Nashville Calculates Its Sidewalk Shortcomings And Debuts A Plan To Address Them

Jan 9, 2017

Nashville now knows exactly how lacking its sidewalk network is, and has calculated the price to add hundreds of miles for pedestrians. Metro debuted its new master plan for sidewalks and bikeways — known as WalknBike — on Monday.

Even by a conservative count, Davidson County is missing nearly 1,900 miles of sidewalks — most of which are unlikely to ever be built.

But Metro calculates that its most critical needs amount to 91 miles. To build those stretches would cost $550 million.

“It’s a little overwhelming. It’s a big number,” Mayor Megan Barry said.

Divide the cost by what the city currently spends on sidewalks in a year — $30 million — and that’s two decades of work to complete those 91 miles.

And that doesn’t address the estimated cost of $233 million to keep up with repairs, and another $41 million in high-priority bicycling projects.

“There is a lot of work to do,” Barry said. “I don’t want anybody to feel overwhelmed or daunted by this report, because there are so many great things in this that we can incorporate and do right away.”

Still, the word “daunting” was bandied about, even among supporters like Councilwoman Angie Henderson.

“I am more optimistic than I have ever been in my 15 years of advocacy,” she said. “The task before us is daunting, but all journeys begin with one step. So to my colleagues, I say let’s lace up our walking shoes and step out together to make a difference … this year.”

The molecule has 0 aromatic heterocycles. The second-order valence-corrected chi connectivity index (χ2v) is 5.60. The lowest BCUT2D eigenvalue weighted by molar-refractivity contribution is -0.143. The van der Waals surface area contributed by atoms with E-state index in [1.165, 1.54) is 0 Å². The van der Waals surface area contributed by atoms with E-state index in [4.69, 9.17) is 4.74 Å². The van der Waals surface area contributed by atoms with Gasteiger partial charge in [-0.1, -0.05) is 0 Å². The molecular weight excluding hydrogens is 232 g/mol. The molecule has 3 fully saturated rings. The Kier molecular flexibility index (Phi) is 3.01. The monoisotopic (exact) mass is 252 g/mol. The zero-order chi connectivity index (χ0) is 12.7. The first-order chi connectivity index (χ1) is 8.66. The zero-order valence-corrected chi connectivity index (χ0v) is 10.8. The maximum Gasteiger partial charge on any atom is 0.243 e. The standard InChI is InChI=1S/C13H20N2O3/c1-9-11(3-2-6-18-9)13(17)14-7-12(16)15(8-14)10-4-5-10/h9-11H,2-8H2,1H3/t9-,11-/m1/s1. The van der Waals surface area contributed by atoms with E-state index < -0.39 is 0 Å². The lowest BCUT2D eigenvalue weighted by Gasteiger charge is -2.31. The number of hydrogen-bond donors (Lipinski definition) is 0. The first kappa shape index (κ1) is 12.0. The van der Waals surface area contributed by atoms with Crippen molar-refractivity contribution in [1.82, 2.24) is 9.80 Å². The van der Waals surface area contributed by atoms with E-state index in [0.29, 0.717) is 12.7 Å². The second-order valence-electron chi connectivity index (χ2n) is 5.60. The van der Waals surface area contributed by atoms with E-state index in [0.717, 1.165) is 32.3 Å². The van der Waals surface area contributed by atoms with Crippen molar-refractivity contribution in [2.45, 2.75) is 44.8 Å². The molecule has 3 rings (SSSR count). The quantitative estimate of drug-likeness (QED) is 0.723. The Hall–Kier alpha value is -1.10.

This map shows the highest priority sidewalks that Nashville would like to build, as well as the $550 million cost estimate.
Credit WalknBike

To make the needs more manageable, Metro has a new point system for prioritizing sidewalks. Parks, schools, bus stops and shopping centers get preference as Metro decides what to work on.

This chart shows the increase in sidewalk and bikeway miles in Nashville since 2003.
Credit WalknBike

And the benefits to safety, health and equity will now be considered. That drew praise from WalknBike meeting attendee Jewelle Vernon, who said she wants all citizens to have a chance to walk and bike.

“I’m all about making sure things are as accessible to all Nashvillians and all citizens, irrespective of social-economic status … especially people who are more likely to not drive and more likely to need to take public transportation,” she said.

After nearly a year of work on WalknBike, the city is taking a final round of feedback through the end of the month. Once the strategy is finalized, the decision of whether to spend more still rests with the mayor and the city council.